Hong Kong democracy activist Joshua Wong announced Saturday that he will run in the city’s upcoming district council elections, a statement timed with the fifth anniversary of the Umbrella Revolution protests he led in 2014.
“I hope to make clear that involvement in small scale community work can make a difference in our city’s politics,” Wong said, standing on a pavement outside government headquarters in the early autumn sun. “I’m convinced democracy will grow from the ground up, from the community. The battle ahead is a battle for our home and for our homeland.”
He was addressing a small gathering of media and supporters, including several pro-democracy lawmakers. Supporters chanted “For our homeland!” and “Democracy now!”
“Hong Kong is a small city of seven million, and it is facing a battle,” lawmaker Fernando Cheung told the gathering. “Joshua Wong is at the front of the battle lines. It is not an easy thing to do at all. He should be renamed as the David of David and Goliath. His strength is insurmountable.”
The 22-year-old will run for a seat on a district council in the city’s south, where he has lived for over a decade. Although such councils are the lowest level of municipal organization, they can potentially be a fast track to the city’s legislature, because the 431 members of district councils across Hong Kong are entitled to elect one of their number to become a lawmaker.
Speaking earlier to TIME, Wong said: “The fight for democracy relies on community support. Realizing how to enhance people’s livelihoods and urban planning is significant.”
Read more: Five Years On, Hong Kong Activist Joshua Wong Speaks to TIME About the Umbrella Revolution
Wong’s announcement comes as the semi-autonomous enclave enters its 17th consecutive weekend of protests. The demonstrations were initially a response to a controversial, now withdrawn extradition bill that would have allowed the rendition of fugitives to mainland China. But demands have since evolved and the protestors, mostly of them young, are calling for democratic reform and greater autonomy from Beijing, which has sovereignty over the former British colony under the “one country, two systems” framework.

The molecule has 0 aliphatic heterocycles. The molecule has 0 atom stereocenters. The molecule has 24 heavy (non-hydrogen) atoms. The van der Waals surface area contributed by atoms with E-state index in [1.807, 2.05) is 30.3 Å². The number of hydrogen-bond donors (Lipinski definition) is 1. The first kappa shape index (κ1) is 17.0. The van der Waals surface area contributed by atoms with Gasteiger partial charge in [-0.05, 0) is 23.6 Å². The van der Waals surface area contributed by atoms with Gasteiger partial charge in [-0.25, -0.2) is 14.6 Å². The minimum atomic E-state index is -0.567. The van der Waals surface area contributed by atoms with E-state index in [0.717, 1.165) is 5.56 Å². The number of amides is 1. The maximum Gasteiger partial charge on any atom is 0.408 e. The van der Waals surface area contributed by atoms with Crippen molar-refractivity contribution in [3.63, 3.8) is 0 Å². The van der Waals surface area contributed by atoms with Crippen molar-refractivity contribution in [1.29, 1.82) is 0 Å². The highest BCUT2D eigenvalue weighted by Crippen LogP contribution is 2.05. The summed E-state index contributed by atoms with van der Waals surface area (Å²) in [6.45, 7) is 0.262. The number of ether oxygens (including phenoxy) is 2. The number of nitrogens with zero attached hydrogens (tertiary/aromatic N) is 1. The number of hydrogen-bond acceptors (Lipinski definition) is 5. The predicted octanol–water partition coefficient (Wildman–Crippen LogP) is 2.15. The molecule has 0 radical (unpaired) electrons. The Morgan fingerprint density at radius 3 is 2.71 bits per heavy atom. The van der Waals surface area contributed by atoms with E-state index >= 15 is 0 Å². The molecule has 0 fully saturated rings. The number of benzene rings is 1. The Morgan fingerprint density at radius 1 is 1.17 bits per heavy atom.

Last month, official figures showed a surge in the number of registered voters in the city, with the most significant increase seen in the 18 to 35 age group. The spike has been linked to the ongoing protests, which have inspired greater political awareness in many young people.
There is a widespread expectation that the establishment will suffer at the hands of such voters in the coming race. District councils are presently dominated by pro-Beijing parties, but Willy Lam, an adjunct professor at the Chinese University of Hong Kong, says “The protests are bound to have a beneficial effect on pro-democracy candidates.”
Wong’s announcement marks his first participation in a political race. Members of Demosisto, his political party, have had their attempts to enter local politics thwarted. Nathan Law was elected to the city’s Legislative Council in 2016 but disqualified over the manner in which he took his oath, while Agnes Chow was barred last year from running in a by-election due to the party’s support for self-determination for Hong Kong.
Wong acknowledged the possibility that he, too, might be prohibited from running — even for a district-level council. “If they disqualify me, I know it will generate more international momentum to keep focusing on Hong Kong,” he told TIME a day ahead of his campaign announcement.
Lam warns that in the present political climate, disqualifications of pro-democracy candidates would “likely provoke sizable protest.”
Read more: Will Unrest in Hong Kong Spoil China’s Big Party?
Hong Kong is meanwhile bracing for a weekend of demonstrations in the lead up to China’s National Day on Oct. 1, which will mark the 70th anniversary of the founding of the People’s Republic.
Later on Saturday, protestors will commemorate the Umbrella Revolution, and on Sunday will take part in an “anti-totalitarianism march” to government headquarters. Supporters in several cities around the world are expected to hold protest rallies on the same day.
Wong says he will submit his application next week to election officials, who will decide whether or not his candidacy can proceed. The vote will be held in November.
“I have no plan to shift the focus from the protests to the election,” Wong told TIME. “But I want to generate more momentum to keep the pressure on Beijing, [whether from] inside the [district] council, on the streets or in the international community.”
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